Alabama, Appeals Court, Arizona, blanket, Chicago, Cincinnati, daylight saving time, double daylight time, Edgar Whitcomb, Farm Bureau, federal court, Florida, Georgia, history, Huntingburg, Idaho, Indian, Indiana, Indiana Association of Cities and Towns, Indiana General Assembly, Indianapolis, Iowa, Kansas, Louisiana, Michigan, Mississippi, Missouri, Montana, Nebraska, Nevada, New Mexico, North Dakota, Ohio, Oklahoma, Richard Nixon, South Carolina, South Dakota, Tennessee, Texas, Transportation Department, Uniform Time Act of 1966, Utah, Wyoming
Here’s an extract from my book on the history of daylight saving time around the world, The Great Daylight Saving Time Controversy. Daylight saving in the US had been chaotic for two decades before the Uniform Time Act of 1966 was finally passed. But that was not the end of the matter in many states. About half the states introduced bills into their state legislature in 1966 and 1967 to exempt themselves from daylight saving time, including Idaho, Indiana, Iowa, Kansas, Michigan, Mississippi, Missouri, Nebraska, North Dakota, Ohio and South Dakota in the midwest, Alabama, Florida, Georgia, Louisiana, Oklahoma, South Carolina, Tennessee and Texas in the south and Arizona, Montana, Nevada, New Mexico, Utah and Wyoming in the west. Here’s what happened in Indiana at that time …
More complex and protracted battles ensued in Indiana and Michigan. Time arrangements in Indiana had been working quite well and it wanted to maintain them rather than for the whole state to shift to daylight time in summer. Officially, the state was split fairly evenly between the Eastern and Central time zones. In practice, 77 of the 92 counties used Eastern Standard Time all year except for a small area in the south-east near Cincinnati that advanced its clocks. The other 15 counties, in the state’s north-west and south-west corners, were on Central time and had daylight saving to be on the same time as adjacent states and nearby cities such as Chicago. In the six warmer months, the whole state had been on the same time. Further, standard time was well ahead of sun time, with Indianapolis forward by 45 minutes, and residents didn’t want to be ahead by nearly two hours with what they called “double daylight time”.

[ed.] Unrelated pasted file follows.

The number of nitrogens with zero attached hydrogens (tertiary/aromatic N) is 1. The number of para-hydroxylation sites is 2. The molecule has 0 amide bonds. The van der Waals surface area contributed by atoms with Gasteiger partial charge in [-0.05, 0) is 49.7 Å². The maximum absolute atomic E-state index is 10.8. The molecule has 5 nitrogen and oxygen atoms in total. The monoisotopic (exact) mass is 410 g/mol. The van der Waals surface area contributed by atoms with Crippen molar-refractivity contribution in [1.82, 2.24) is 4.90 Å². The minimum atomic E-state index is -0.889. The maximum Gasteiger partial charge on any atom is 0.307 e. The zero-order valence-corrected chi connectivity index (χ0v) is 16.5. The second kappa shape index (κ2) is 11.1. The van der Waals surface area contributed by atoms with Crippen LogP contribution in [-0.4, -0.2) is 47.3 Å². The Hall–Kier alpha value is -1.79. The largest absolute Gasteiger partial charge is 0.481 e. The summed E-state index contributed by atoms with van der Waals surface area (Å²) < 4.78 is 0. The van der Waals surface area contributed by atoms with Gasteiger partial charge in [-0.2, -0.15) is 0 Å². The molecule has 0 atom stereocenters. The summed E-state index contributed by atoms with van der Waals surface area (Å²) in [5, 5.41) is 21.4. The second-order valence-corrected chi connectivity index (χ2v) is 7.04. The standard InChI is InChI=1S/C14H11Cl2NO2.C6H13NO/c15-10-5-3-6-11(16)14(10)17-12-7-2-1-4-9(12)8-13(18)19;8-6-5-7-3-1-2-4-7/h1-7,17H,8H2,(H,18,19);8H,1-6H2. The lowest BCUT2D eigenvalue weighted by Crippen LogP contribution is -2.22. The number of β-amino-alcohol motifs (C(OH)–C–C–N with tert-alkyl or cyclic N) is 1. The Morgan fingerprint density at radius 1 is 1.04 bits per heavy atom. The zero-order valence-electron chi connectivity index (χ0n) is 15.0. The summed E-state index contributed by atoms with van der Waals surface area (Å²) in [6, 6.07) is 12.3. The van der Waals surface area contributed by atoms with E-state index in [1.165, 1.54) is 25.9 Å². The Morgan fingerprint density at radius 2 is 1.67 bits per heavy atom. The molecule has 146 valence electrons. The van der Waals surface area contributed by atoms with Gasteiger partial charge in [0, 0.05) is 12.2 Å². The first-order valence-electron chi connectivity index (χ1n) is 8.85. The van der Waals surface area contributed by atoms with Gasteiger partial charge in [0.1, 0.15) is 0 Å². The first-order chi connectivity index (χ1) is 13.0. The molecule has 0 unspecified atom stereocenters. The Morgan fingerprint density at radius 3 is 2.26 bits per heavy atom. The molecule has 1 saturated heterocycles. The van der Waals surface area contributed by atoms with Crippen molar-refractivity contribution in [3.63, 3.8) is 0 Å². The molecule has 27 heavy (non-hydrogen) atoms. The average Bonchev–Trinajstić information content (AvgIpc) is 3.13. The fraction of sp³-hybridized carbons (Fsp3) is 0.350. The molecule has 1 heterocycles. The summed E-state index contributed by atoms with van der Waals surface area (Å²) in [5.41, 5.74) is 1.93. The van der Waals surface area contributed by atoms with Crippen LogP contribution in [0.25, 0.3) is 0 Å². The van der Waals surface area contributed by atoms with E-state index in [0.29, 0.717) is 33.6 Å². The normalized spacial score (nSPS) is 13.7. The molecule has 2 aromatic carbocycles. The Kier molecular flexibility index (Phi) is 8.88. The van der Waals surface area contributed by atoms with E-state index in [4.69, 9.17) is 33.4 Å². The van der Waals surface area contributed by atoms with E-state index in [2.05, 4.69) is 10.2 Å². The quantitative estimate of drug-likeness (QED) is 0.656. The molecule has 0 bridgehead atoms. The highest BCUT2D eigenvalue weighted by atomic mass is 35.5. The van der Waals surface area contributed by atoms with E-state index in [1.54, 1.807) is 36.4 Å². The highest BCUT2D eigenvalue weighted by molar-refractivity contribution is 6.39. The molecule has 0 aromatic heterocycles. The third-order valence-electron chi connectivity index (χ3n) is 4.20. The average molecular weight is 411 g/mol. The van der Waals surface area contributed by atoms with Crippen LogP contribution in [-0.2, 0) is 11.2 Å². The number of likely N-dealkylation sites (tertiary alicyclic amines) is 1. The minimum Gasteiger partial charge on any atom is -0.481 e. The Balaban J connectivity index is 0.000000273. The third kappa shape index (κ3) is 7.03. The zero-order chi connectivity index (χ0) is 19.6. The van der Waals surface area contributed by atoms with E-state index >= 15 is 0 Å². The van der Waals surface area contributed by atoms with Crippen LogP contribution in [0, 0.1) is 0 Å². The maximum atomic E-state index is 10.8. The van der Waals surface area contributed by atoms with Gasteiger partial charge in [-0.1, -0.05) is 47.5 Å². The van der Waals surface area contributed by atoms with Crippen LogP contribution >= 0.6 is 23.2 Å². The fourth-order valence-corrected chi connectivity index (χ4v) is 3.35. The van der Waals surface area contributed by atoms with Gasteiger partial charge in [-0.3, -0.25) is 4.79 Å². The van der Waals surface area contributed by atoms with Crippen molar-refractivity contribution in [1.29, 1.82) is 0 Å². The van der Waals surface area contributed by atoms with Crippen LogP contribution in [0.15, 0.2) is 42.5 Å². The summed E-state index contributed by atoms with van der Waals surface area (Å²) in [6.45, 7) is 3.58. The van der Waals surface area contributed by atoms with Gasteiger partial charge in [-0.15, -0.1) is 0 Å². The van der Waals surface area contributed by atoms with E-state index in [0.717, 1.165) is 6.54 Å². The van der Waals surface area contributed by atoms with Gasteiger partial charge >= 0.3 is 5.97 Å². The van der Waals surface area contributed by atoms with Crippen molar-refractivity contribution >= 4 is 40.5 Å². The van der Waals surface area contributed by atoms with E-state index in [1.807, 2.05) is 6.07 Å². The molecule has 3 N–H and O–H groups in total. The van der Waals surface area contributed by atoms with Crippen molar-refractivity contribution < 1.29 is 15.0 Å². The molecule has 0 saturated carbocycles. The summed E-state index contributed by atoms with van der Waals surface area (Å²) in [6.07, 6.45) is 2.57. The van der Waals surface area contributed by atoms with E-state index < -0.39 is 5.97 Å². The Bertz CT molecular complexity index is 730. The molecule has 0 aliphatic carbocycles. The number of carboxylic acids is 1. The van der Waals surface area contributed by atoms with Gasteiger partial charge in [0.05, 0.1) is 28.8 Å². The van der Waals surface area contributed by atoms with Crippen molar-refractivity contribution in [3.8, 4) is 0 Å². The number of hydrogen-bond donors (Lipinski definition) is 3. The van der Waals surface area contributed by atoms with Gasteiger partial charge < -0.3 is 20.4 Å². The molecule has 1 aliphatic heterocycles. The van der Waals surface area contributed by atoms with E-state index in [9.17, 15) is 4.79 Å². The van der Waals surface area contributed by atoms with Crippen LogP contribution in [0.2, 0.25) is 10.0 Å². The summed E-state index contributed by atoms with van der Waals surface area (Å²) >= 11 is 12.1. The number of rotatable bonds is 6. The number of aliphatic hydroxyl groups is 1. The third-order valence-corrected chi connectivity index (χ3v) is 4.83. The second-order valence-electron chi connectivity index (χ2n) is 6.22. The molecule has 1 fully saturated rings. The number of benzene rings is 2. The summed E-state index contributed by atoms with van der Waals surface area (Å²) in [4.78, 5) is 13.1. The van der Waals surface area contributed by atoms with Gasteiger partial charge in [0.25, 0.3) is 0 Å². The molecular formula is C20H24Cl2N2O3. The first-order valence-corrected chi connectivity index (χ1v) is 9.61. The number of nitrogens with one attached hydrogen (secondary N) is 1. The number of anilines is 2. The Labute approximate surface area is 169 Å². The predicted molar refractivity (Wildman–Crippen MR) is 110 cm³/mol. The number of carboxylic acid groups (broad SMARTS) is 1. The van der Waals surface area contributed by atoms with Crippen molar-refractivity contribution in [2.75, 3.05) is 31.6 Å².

Indiana, in 1967, got away with its law to put one clock in each public building an hour ahead and for communities to decide their own time. The legislature wasn’t due to meet in 1968 and many people worried that the state would automatically have to go onto daylight time. Their fears were confirmed when the Transportation Department announced on 14 March 1967 that the state was to have daylight saving that year. But the state Farm Bureau felt that business would be disrupted and took the issue to the federal court. Theatre owners did the same, as drive-in movies would be forced to start very late and would lose a lot of customers.
A month later, the department reversed its decision, which gave Indiana until the following year to fix its time problems. Farmers and theatre operators withdrew their suits. But now it was the turn of the television stations to take the matter to federal court due to “substantial advertising revenue loss” if the state was on standard time and nearly everywhere else was on daylight time. They won their case and Indiana was ordered on 17 July 1968 to switch to daylight saving within 10 days. The US district attorney appealed the decision. Meanwhile, on 26 July, the same judge rejected a plea to delay his order and directed that daylight saving begin on Sunday at 2 a.m. two days later. But on 27 July, the Appeals Court granted a week’s stay.